Konish: “Renters’ Rights” Ordinance will drive out small landlords




During a pandemic and moratorium on certain evictions, the City of Gainesville has enacted an unlawful, confiscatory, discriminatory, and intrusive new regulatory scheme for certain residential landlords. This could drive out small landlords who provide affordable housing, making way for more high-rent “infill.”

For those who submit to this scheme, which will take effect October 1, 2021, the new regime will be as follows:

  1. The stated purpose of this new ordinance “is to eliminate substandard residential rental units” without compensation. Onerous minimum property maintenance and energy efficiency standards are prescribed in an arbitrary, capricious, and politicized manner.   
  2. If anyone outside a vaguely, yet expansively, defined class of fellow “occupants” occupies a “rental unit,” the new regulations kick in. This applies whether “such occupancy is free or charitable or in exchange for monetary or other consideration.”
  3. Each regulated unit must have a current annual permit,” initially priced at $122.00 per unit (emphasis added). 
  4. “The City will begin compliance inspections October 1, 2021.”
  5. The ordinance falsely claims that “the City may obtain an inspection warrant pursuant to § 933.20” prior to conducting a forced inspection if either the “owner or occupant (as applicable) refuse to consent to the inspection” (sic) (emphasis added).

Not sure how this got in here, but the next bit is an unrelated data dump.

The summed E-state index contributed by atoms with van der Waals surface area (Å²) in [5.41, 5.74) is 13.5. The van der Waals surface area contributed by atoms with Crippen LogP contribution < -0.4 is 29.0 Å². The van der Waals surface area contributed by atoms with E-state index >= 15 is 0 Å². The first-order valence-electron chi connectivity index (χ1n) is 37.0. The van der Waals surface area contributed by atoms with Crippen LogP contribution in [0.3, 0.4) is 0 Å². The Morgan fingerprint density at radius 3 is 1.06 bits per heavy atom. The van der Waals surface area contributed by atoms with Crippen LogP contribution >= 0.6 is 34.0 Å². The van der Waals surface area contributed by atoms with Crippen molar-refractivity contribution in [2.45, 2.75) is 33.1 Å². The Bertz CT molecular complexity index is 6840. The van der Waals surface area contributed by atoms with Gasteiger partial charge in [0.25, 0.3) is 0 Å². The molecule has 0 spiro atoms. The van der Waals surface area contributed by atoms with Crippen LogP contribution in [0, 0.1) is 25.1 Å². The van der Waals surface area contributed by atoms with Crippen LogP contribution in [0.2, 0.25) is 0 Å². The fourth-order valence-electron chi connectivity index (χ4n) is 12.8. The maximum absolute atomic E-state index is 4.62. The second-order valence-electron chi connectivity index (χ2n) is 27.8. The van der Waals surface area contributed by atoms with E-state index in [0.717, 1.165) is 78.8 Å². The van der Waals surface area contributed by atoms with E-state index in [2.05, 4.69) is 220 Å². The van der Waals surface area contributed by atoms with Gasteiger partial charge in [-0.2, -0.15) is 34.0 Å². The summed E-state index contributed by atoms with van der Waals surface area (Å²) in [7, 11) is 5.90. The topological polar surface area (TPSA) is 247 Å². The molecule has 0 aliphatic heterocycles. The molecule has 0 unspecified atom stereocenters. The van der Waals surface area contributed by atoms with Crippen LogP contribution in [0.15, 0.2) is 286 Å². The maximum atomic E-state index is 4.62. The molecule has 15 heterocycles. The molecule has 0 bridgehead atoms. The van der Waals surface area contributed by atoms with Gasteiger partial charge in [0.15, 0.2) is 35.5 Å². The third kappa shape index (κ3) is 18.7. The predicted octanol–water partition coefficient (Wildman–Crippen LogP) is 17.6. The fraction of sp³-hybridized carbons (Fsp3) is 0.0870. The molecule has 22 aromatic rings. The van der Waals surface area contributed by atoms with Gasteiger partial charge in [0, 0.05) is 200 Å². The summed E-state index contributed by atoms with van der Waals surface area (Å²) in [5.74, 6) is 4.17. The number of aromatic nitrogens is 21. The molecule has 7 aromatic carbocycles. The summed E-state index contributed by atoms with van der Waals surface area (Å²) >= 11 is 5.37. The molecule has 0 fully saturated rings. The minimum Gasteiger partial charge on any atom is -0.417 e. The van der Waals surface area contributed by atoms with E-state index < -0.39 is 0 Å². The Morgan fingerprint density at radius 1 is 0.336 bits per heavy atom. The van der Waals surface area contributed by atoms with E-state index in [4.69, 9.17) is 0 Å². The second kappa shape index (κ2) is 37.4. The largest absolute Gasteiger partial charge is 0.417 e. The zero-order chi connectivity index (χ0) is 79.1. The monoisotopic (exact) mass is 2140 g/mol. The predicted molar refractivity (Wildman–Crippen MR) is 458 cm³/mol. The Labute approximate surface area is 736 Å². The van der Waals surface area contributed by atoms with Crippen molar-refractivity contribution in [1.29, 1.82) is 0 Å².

6. City revocation of a permit is purportedly a bar to occupancy by anyone outside the aforementioned exempt class of persons and the owner. 


There are a number of loopholes:

  1. § 509 Public Lodging Establishments are expressly excluded. This classification includes both Nontransient and Transient housing. In recent discussions with the Florida Department of Business & Professional Regulation (DBPR), which administers § 509 Fla. Stat., I was told that:
    1. Each room with a private bathroom, rented in a multi-room building, is not a separate “unit” within a “Public Lodging Establishment.”
    2. A room with a shared bathroom in a multi-room building is likewise not a separate unit and is not within a “Public Lodging Establishment.” Such an arrangement is instead a “Rooming House,” which was said to have been deregulated by the state legislature approximately ten (10) years ago. Such facilities are thus subject to the new City regime!
    3. A § 509 “Public Lodging Establishment,” which the City expressly exempts from its new regulatory scheme, is “any unit, group of units, dwelling, building or group of buildings within a single complex of buildings which is rented to guests for periods of at least 30 days or 1 calendar month, whichever is less or which is advertised” as such. Transient housing is rental for less than 30 days.

The § 509 state regulatory scheme is a magic bullet for those who do not want to be regulated under the new and onerous City of Gainesville regime. The new City scheme applies to Nontransient housing only if you do not meet the definition of “Public Lodging Establishment,” i.e., “four rental units or less” (emphasis added). 

If you can get to five (5) “Nontransient Public Lodging” units, you escape City landlord licensing. The State does not define “unit.” The City correlates the number of “units” to the number of appurtenant kitchens. Contiguous buildings under common ownership can, and in fact must, be combined under one § 509 State DBPR license. 

2. The other main escape route would be for the owner to only allow the “regulated unit” to be occupied by such owner and the following persons, and/or their children: